Vietnam's top three government leaders resigned yesterday, kicking off a major political reshuffle in the communist nation as it heads into an era of profound economic change, officials said.
Prime Minister Phan Van Khai, President Tran Duc Luong and National Assembly Chairman Nguyen Van An stepped down after the 496-member legislature approved their long-anticipated resignations, an assembly source said.
The generational change comes at a time of rapid transition in the country of 83 million people, which remains a one-party state but leads Southeast Asia in economic growth which reached 8.4 percent last year.
Vietnam looks set to join the WTO this year before hosting an APEC summit in November, to be attended by US President George W. Bush and leaders from the region.
Deputy Prime Minister Nguyen Tan Dung, 56, a former soldier and state bank chief, was expected to replace 72-year-old Khai next week when the assembly votes in a new government, including six new key ministers.
Yesterday's vote took place behind closed doors, and the regime was not due to officially inform the country of the resignations until tomorrow.
"The deputies voted for the departure of the three," an assembly source said, speaking on condition of anonymity hours after the men had issued their resignation letters.
Amid the secrecy, it was not clear who would officially head the government for the remainder of the weekend, but several party sources said the senior deputies would be in charge.
Vietnam's first deputy prime minister is Dung, the standing deputy national assembly chairman is Truong Quang Duoc and Truong My Hoa serves as vice president.
The changes have been expected for months in Vietnam, one of the world's five remaining communist regimes, where the 14-member politburo handles key policy and leadership decisions.
Khai, Vietnam's first post-war premier to visit Washington, earlier this month asked the assembly to allow him to step down, a year before his second term officially ends in the middle of last year.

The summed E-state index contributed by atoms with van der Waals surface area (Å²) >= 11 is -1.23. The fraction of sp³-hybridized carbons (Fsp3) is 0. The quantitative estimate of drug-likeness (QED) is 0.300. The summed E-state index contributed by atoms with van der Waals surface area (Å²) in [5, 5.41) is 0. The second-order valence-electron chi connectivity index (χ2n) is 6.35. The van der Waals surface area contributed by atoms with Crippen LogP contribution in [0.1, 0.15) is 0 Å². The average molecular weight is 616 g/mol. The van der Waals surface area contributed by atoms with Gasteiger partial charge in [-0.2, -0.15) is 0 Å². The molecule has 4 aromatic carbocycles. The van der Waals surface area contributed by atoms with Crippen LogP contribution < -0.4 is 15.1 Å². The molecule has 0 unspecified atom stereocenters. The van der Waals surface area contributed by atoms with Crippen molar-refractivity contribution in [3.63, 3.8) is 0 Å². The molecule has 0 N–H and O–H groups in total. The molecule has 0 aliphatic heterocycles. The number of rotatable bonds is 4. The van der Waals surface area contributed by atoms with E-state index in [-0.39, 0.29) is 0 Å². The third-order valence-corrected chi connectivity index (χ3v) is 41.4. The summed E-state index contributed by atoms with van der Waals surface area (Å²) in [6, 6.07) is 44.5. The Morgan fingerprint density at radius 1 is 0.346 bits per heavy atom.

He and the other leaders cited age as their reason for retiring.
"We have made our contributions to the country's reform and development achievements over nearly 10 years," Khai told the assembly yesterday, according to online news site VietnamNet.
He also apologized for his government's shortcomings, expressing the self-criticism that is customary in Vietnamese politics, and said he wanted to hand power to someone "younger than myself."
His long-time protege, Dung, has been groomed for the prime ministership for years, having held key security and economic posts. He moved up to third rank in the politburo at a party congress in April.
"Since the party congress he's been very visible publicly and among the international community," said the UN Development Program's chief economist in Vietnam, Jonathan Pincus.
"Dung does have a reputation, like many southerners, of someone who wants to accelerate the process of economic change," he said.
Luong, 69, whose role as president has been largely ceremonial, was expected to be replaced by Nguyen Minh Triet, 63, the party boss in Ho Chi Minh City and also considered an economic reformer.
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